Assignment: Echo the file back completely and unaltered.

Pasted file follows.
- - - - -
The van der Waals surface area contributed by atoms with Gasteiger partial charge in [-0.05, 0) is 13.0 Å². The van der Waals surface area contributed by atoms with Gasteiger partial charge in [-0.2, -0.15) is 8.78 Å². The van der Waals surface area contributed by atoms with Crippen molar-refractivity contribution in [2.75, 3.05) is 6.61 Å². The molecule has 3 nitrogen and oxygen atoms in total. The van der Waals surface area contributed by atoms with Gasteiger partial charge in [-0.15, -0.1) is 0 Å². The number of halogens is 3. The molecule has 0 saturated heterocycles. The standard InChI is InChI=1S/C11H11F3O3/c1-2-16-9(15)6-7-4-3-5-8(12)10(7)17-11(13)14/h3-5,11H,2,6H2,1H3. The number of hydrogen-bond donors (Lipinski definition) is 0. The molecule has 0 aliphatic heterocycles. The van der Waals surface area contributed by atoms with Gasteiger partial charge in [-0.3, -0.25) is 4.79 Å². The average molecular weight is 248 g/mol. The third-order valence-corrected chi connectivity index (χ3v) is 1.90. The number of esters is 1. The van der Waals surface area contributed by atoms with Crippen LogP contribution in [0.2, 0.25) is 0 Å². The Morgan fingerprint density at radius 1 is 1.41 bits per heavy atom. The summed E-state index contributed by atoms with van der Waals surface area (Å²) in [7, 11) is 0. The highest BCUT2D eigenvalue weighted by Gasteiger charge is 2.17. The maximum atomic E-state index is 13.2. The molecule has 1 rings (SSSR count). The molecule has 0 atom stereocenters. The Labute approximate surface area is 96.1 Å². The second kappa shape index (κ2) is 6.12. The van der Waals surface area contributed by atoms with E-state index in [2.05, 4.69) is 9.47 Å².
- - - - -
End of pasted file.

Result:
The van der Waals surface area contributed by atoms with Gasteiger partial charge in [-0.05, 0) is 13.0 Å². The van der Waals surface area contributed by atoms with Gasteiger partial charge in [-0.2, -0.15) is 8.78 Å². The van der Waals surface area contributed by atoms with Crippen molar-refractivity contribution in [2.75, 3.05) is 6.61 Å². The molecule has 3 nitrogen and oxygen atoms in total. The van der Waals surface area contributed by atoms with Gasteiger partial charge in [-0.15, -0.1) is 0 Å². The number of halogens is 3. The molecule has 0 saturated heterocycles. The standard InChI is InChI=1S/C11H11F3O3/c1-2-16-9(15)6-7-4-3-5-8(12)10(7)17-11(13)14/h3-5,11H,2,6H2,1H3. The number of hydrogen-bond donors (Lipinski definition) is 0. The molecule has 0 aliphatic heterocycles. The van der Waals surface area contributed by atoms with Gasteiger partial charge in [-0.3, -0.25) is 4.79 Å². The average molecular weight is 248 g/mol. The third-order valence-corrected chi connectivity index (χ3v) is 1.90. The number of esters is 1. The van der Waals surface area contributed by atoms with Crippen LogP contribution in [0.2, 0.25) is 0 Å². The Morgan fingerprint density at radius 1 is 1.41 bits per heavy atom. The summed E-state index contributed by atoms with van der Waals surface area (Å²) in [7, 11) is 0. The highest BCUT2D eigenvalue weighted by Gasteiger charge is 2.17. The maximum atomic E-state index is 13.2. The molecule has 1 rings (SSSR count). The molecule has 0 atom stereocenters. The Labute approximate surface area is 96.1 Å². The second kappa shape index (κ2) is 6.12. The van der Waals surface area contributed by atoms with E-state index in [2.05, 4.69) is 9.47 Å².